You will need to restart your shell session for this change to take effect.

  8. Check that the installation was successful by running the built-in “Hello World” program:

    docker run hello-world
    

Install Docker Compose

  1. Download the latest version of Docker Compose. Check the releases page and replace 1.21.2 in the command below with the version tagged as Latest release:

    sudo curl -L https://github.com/docker/compose/releases/download/1.21.2/docker-compose-`uname -s`-`uname -m` -o /usr/local/bin/docker-compose
    
  2. Set file permissions:

    sudo chmod +x /usr/local/bin/docker-compose
    

Install Ghost

The Ghost deployment has three components:

  • The Ghost service itself;
  • A database (MySQL) that will store your blog posts;
  • A web server (NGINX) that will proxy requests on HTTP and HTTPS to your Ghost service.

These services are listed in a single Docker Compose file.

Create the Docker Compose file

  1. Create and change to a directory to hold your new Docker Compose services:

    mkdir ghost && cd ghost
    
  2. Create a file named docker-compose.yml and open it in your text editor. Paste in the contents from the following snippet. Replace example.com with your domain, and insert a new database password where your_database_root_password appears. The values for database__connection__password and MYSQL_ROOT_PASSWORD should be the same:

    docker-compose.yml
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    version: '3'
    services:
    
      ghost:
        image: ghost:latest
        restart: always
        depends_on:
          - db
        environment:
          url: https://example.com
          database__client: mysql
          database__connection__host: db
          database__connection__user: root
          database__connection__password: your_database_root_password
          database__connection__database: ghost
        volumes:
          - /opt/ghost_content:/var/lib/ghost/content
    
      db:
        image: mysql:5.7
        restart: always
        environment:
          MYSQL_ROOT_PASSWORD: your_database_root_password
        volumes:
          - /opt/ghost_mysql:/var/lib/mysql
    
      nginx:
        build:
          context: ./nginx
          dockerfile: Dockerfile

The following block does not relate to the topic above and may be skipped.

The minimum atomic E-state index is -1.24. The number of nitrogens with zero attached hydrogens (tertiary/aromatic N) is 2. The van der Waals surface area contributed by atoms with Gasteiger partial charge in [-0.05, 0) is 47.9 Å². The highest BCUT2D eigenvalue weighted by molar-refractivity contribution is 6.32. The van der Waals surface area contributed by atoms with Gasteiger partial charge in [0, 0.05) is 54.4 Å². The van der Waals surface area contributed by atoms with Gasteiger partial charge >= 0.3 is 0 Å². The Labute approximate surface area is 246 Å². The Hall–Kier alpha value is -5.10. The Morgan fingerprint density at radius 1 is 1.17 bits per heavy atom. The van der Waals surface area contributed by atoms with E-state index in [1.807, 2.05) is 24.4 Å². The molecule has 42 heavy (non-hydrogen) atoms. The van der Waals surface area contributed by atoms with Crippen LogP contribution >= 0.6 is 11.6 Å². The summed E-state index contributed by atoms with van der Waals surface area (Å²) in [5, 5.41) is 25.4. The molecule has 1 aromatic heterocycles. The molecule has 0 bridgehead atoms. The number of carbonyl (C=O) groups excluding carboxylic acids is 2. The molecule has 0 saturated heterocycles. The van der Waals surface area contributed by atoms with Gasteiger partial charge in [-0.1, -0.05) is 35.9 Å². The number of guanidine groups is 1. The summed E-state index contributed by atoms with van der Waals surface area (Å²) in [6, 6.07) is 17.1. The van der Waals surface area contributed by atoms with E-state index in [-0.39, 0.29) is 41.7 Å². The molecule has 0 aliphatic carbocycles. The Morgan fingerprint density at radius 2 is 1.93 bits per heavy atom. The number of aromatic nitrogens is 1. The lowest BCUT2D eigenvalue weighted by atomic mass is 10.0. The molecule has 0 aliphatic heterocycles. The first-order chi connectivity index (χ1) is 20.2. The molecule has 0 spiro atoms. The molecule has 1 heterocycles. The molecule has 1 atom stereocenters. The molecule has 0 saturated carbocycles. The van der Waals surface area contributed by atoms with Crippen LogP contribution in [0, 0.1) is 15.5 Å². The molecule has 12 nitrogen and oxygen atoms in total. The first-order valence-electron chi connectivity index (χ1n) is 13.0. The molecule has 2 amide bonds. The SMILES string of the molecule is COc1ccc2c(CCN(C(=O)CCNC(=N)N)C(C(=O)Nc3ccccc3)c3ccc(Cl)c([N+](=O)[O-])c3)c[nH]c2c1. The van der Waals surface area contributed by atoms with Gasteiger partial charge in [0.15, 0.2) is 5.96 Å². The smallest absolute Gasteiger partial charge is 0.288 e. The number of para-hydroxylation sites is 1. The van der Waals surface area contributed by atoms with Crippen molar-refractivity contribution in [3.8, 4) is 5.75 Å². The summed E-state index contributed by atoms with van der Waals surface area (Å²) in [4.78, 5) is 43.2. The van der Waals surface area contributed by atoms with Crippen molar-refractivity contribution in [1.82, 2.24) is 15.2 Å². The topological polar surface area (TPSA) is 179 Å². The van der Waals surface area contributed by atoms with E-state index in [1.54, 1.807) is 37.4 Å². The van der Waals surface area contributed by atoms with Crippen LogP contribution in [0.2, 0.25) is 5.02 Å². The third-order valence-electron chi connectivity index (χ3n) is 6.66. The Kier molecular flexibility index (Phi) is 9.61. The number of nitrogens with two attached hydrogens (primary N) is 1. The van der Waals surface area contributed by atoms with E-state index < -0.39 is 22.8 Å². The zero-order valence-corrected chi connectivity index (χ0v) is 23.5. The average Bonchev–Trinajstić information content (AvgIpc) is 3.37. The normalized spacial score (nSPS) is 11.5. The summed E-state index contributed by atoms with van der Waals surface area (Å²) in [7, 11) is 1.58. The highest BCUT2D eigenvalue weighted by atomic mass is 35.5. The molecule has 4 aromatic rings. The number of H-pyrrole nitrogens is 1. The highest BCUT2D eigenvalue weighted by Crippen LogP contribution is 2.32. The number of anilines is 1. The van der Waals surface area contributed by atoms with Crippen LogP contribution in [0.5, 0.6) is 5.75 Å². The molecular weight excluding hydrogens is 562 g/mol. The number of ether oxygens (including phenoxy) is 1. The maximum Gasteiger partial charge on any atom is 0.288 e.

restart: always
        depends_on:
          - ghost
        ports:
          - "80:80"
          - "443:443"
        volumes:
           - /etc/letsencrypt/:/etc/letsencrypt/
           - /usr/share/nginx/html:/usr/share/nginx/html
  3. The Docker Compose file creates a few Docker bind mounts:

    • /var/lib/ghost/content and /var/lib/mysql inside your containers are mapped to /opt/ghost_content and /opt/ghost_mysql on the Linode. These locations store your Ghost content.

    • NGINX uses a bind mount for /etc/letsencrypt/ to access your Let’s Encrypt certificates.

    • NGINX also uses a bind mount for /usr/share/nginx/html so that it can access the Let’s Encrypt challenge files that are created when your certificate is renewed.

    Create directories for those bind mounts (except for /etc/letsencrypt/, which was already created when you first generated your certificate):

    sudo mkdir /opt/ghost_content
    sudo mkdir /opt/ghost_mysql
    sudo mkdir -p /usr/share/nginx/html
    

Create the NGINX Docker Image

The Docker Compose file relies on a customized NGINX image. This image will be packaged with the appropriate server block settings.

  1. Create a new nginx directory for this image:

    mkdir nginx
    
  2. Create a file named Dockerfile in the nginx directory and paste in the following contents:

    nginx/Dockerfile
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    FROM nginx:latest
    
    COPY default.conf /etc/nginx/conf.d
  3. Create a file named default.conf in the nginx directory and paste in the following contents. Replace all instances of example.com with your domain:

    nginx/default.conf
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    server {
      listen 80;
      listen [::]:80;
      server_name example.com;
      # Useful for Let's Encrypt